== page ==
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Friday, July 3, 2015
- As leaders of the Group of 20 (G20) countries head into a second day of talks at the grouping’s seventh summit this week in Los Cabos, Mexico, calls are strengthening for a new debate around the group’s lack of accountability.
“The G20 has liberally imposed itself over other institutions to mandate those other institutions to take on its agenda,” Gawain Kripke, a researcher with Oxfam America, said in Washington on Monday.
“That’s potentially a problem, when you have this fundamentally unauthorised organisation setting the agenda and work plans for other institutions that do at least have bylaws and so forth.”
Kripke pointed, in particular, to the example of the current debate over a set of reforms being pushed through the International Monetary Fund (IMF). These reforms, which in part would see developing countries significantly increase their voting powers within the Fund, have been spearheaded by the G20 as a signature issue.
While these reforms are widely seen as positive, the fact that the G20 is a non-institutionalised grouping – it lacks a secretariat, for instance, and operates largely on the whim of rotating host countries – is worrying for many, particularly as the group’s scope has widened significantly in recent years.
The G20, which calls itself an “informal forum”, was created in 1998 by the finance ministers of 20 of the world’s most developed countries. In particular, the group included the fast-rising “middle-income” countries such as India, Indonesia, Brazil, Turkey, Russia and China.
For the first decade of its existence, though, the G20 was of little relevance. “No one cared about the G20 – no one wanted to work with them,” Bernardo Lischinsky, a senior advisor at the IMF, told a panel discussion here on Monday, at an event organised by New Rules for Global Finance, a Washington non-governmental organisation (NGO), and the Heinrich Boell Foundation.
In the midst of the 2008 economic crisis, former U.S. President George W. Bush made a surprise call on the G20 to come together for an urgent meeting in Washington. The group was tasked with devising a coordinated response to the unfolding events.
While that leadership proved critical then, Lischinsky said, the G20 has since expanded into numerous other areas. “I think they need to slow down, to go back to what they were doing before the crisis,” he said. “They need to focus on strengthening other institutions.”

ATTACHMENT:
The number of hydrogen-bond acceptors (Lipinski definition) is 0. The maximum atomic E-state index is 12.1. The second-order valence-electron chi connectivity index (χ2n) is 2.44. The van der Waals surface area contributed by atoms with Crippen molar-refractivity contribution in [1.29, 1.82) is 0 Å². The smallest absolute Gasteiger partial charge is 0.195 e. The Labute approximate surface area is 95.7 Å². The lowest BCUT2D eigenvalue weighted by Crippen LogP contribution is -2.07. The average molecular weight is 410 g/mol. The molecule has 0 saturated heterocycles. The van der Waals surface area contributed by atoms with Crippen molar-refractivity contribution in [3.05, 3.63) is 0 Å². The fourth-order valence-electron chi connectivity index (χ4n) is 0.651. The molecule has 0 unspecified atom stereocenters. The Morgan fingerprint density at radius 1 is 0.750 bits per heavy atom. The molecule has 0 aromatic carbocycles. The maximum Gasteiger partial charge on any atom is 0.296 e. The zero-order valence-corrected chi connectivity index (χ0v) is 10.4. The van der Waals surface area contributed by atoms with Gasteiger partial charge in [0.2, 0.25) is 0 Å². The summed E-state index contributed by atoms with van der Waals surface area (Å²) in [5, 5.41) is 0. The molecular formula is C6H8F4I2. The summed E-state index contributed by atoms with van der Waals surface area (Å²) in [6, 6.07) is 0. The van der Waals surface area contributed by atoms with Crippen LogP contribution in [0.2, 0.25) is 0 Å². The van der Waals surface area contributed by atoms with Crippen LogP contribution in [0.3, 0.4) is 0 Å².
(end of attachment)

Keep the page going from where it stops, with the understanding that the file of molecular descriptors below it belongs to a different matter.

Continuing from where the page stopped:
Today, the G20 has expanded its number of working groups to ten. Beyond the group’s core focus of finance, these groups take on a broad swath of issues, including development, food security, trade and the “social dimension of globalisation”.
Yet the agendas, negotiations and even composition of these groups have remained shrouded in mystery.
“There is a whole second G20 agenda on development that gets absolutely no headlines,” said Nancy Alexander, director of the Economic Governance Programme at the Heinrich Boell Foundation in Washington.
“The G20 has created an action plan for development in all 173 countries that are not part of the G20, with no mention of issues such as climate change or equity. This plan does not request or suggest, but mandates actions for 25 national and regional organisations.”
The website of the Economic Governance Programme is considered a treasure trove of documents – otherwise impossible to find – relating to the G20’s inner workings. She added that in simply trying to obtain information on the membership of the development working group, she was turned down by four governments citing “confidentiality”.
“This is wrong – this stifles democracy,” she argued. “The G20’s role should be to give suggestions to qualified bodies. We need to have a discussion on whether the G20 is actually accountable to more representative bodies – the U.N., say, or the international financial institutions.”
Few people realise that the G20 is “actually far less accountable than the IMF”, she pointed out.
The lack of accountability can be particularly problematic given the degree of influence that large-scale corporate interests have recently built up over the G20.
The new working group on transparency, for instance, is comprised entirely of people from the banking industry, according to Jo Marie Griesgraber, the executive director of New Rules for Global Finance. Similarly, until recently, U.S. participation at the G20 was solely through the commerce department.
Los Cabos summit
Monday’s events in Los Cabos were arguably dominated by the so-called B20 – the “business 20″ – while Tuesday morning started with a breakfast for heads of state and select business leaders.
Even within the group’s core focus on global finance, critics point out an overly heavy reliance on dogmatic positions. “In times of crisis you need a forum to address macroeconomic coordination,” said Thea Lee, a labour organiser in Washington.
“Unfortunately, the G20 has often come up with the wrong solutions, with an undue focus on neoliberal fiscal solutions – for instance, promoting more austerity when the problem today is a lack of demand.”
In the run-up to the Los Cabos summit, many have pointed out that the space for civil society engagement has very limited, a situation exacerbated by the high level of secrecy.
“The G20 is at heart a negotiating forum, and we have very little sense of how those negotiations proceed,” warned Oxfam’s Kripke.
“We have no understanding of countries’ intentions, positions – the process isn’t subject to public discussion and as such civil society can’t offer any help. Ultimately, that’s less likely to produce a good outcome.”